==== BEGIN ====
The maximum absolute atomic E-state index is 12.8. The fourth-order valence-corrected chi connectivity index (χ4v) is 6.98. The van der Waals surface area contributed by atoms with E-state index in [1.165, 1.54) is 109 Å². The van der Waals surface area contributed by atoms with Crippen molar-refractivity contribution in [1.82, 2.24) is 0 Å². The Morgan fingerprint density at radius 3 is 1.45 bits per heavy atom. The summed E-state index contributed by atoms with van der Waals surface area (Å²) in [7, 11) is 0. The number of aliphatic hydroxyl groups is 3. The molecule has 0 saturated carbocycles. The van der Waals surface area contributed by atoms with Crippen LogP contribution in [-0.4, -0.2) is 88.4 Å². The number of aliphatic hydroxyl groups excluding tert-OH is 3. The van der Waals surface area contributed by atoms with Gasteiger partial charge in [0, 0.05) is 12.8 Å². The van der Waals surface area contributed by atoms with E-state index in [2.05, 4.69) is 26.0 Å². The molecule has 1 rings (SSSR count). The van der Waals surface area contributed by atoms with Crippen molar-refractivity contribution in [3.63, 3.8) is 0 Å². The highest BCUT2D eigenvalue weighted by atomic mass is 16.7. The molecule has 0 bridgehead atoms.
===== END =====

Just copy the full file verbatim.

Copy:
The maximum absolute atomic E-state index is 12.8. The fourth-order valence-corrected chi connectivity index (χ4v) is 6.98. The van der Waals surface area contributed by atoms with E-state index in [1.165, 1.54) is 109 Å². The van der Waals surface area contributed by atoms with Crippen molar-refractivity contribution in [1.82, 2.24) is 0 Å². The Morgan fingerprint density at radius 3 is 1.45 bits per heavy atom. The summed E-state index contributed by atoms with van der Waals surface area (Å²) in [7, 11) is 0. The number of aliphatic hydroxyl groups is 3. The molecule has 0 saturated carbocycles. The van der Waals surface area contributed by atoms with Crippen LogP contribution in [-0.4, -0.2) is 88.4 Å². The number of aliphatic hydroxyl groups excluding tert-OH is 3. The van der Waals surface area contributed by atoms with Gasteiger partial charge in [0, 0.05) is 12.8 Å². The van der Waals surface area contributed by atoms with E-state index in [2.05, 4.69) is 26.0 Å². The molecule has 1 rings (SSSR count). The van der Waals surface area contributed by atoms with Crippen molar-refractivity contribution in [3.63, 3.8) is 0 Å². The highest BCUT2D eigenvalue weighted by atomic mass is 16.7. The molecule has 0 bridgehead atoms.